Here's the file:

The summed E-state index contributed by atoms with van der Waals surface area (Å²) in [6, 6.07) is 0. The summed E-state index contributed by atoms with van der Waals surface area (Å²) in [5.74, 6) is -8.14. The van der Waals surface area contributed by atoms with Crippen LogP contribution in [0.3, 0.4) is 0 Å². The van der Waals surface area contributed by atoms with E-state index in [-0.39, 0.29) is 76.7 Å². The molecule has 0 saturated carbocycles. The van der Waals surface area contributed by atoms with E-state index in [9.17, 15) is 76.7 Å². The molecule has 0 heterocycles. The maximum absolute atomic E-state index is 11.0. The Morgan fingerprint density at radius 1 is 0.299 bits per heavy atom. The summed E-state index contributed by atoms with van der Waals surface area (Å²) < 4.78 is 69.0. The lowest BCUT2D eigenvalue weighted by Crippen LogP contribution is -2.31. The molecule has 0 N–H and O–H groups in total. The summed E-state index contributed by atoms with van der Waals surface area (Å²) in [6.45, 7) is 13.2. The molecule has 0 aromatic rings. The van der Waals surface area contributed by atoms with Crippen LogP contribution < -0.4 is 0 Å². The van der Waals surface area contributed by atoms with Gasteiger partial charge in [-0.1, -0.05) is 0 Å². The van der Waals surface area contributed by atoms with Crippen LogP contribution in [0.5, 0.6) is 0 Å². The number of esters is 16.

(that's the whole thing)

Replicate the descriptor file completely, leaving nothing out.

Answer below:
The summed E-state index contributed by atoms with van der Waals surface area (Å²) in [6, 6.07) is 0. The summed E-state index contributed by atoms with van der Waals surface area (Å²) in [5.74, 6) is -8.14. The van der Waals surface area contributed by atoms with Crippen LogP contribution in [0.3, 0.4) is 0 Å². The van der Waals surface area contributed by atoms with E-state index in [-0.39, 0.29) is 76.7 Å². The molecule has 0 saturated carbocycles. The van der Waals surface area contributed by atoms with E-state index in [9.17, 15) is 76.7 Å². The molecule has 0 heterocycles. The maximum absolute atomic E-state index is 11.0. The Morgan fingerprint density at radius 1 is 0.299 bits per heavy atom. The summed E-state index contributed by atoms with van der Waals surface area (Å²) < 4.78 is 69.0. The lowest BCUT2D eigenvalue weighted by Crippen LogP contribution is -2.31. The molecule has 0 N–H and O–H groups in total. The summed E-state index contributed by atoms with van der Waals surface area (Å²) in [6.45, 7) is 13.2. The molecule has 0 aromatic rings. The van der Waals surface area contributed by atoms with Crippen LogP contribution < -0.4 is 0 Å². The van der Waals surface area contributed by atoms with Gasteiger partial charge in [-0.1, -0.05) is 0 Å². The van der Waals surface area contributed by atoms with Crippen LogP contribution in [0.5, 0.6) is 0 Å². The number of esters is 16.